Of course, these borrowers should also remember that these “honeymoon” rates will eventually revert to the lender’s standard variable rates, and budget accordingly to ensure they can still afford the repayments.

Investment loans are more likely to have higher interest rates, as lenders generally consider mortgages for investors to be at higher risk of default. Plus, additional government regulations apply to investment home loans.

Whether you’re an owner-occupier or an investor, if you’re refinancing an existing home loan, your new interest rate will depend on a range of different factors.

Generally, the more equity you have in your current property, the lower the lender’s risk when you refinance, and the lower the mortgage rates they can offer as a result. 

Mortgage rates from banks and non-banks

When making a mortgage rate comparison for home loans from banks, it’s important to also consider whether these loans can provide additional value, such as by bundling access to savings and transaction accounts, credit cards, and other features in with the home loan.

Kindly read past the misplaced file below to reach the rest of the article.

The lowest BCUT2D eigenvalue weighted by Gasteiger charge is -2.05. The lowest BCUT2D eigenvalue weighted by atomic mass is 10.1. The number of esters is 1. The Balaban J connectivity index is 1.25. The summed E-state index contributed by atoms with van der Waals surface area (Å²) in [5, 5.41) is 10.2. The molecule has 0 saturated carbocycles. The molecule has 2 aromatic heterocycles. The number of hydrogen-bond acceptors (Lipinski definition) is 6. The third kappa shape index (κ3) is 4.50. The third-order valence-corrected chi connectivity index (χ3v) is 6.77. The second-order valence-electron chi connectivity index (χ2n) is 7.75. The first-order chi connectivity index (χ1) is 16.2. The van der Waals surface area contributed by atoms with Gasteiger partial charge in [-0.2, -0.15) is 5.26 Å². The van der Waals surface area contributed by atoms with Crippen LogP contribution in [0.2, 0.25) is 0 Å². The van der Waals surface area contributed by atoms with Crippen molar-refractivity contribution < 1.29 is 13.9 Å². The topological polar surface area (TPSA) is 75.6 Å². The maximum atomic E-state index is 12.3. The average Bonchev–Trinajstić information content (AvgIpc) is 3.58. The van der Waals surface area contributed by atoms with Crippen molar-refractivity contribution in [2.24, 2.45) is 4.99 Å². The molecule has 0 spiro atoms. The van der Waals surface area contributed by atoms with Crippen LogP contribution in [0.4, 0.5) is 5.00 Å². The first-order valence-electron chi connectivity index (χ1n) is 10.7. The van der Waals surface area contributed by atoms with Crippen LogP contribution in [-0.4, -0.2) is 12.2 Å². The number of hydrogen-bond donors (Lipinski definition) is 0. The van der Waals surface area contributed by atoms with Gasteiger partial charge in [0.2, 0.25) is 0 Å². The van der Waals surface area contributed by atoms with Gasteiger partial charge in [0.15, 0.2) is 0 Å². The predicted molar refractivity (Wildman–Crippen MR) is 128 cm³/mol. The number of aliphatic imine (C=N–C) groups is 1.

Some banks have relatively strict mortgage lending criteria, offering less flexibility in different financial situations. 

Some non-bank lenders offer competitive mortgage rates, as well as flexible lending terms to better suit different household finances.

However, these lenders may not be able to provide the same kind of home loan features and services that are available from certain banks.

For example, some non-bank lenders are online only, and operate with no branches or shopfronts, which means there’s no easy option to meet with your lender in person to go through your home loan’s paperwork. 

Offset accounts and redraw facilities

Even if your lender offers good mortgage rates, there may be home loan options and special features available to make smarter use of your available finances, and to maximise the benefits of a low interest rate.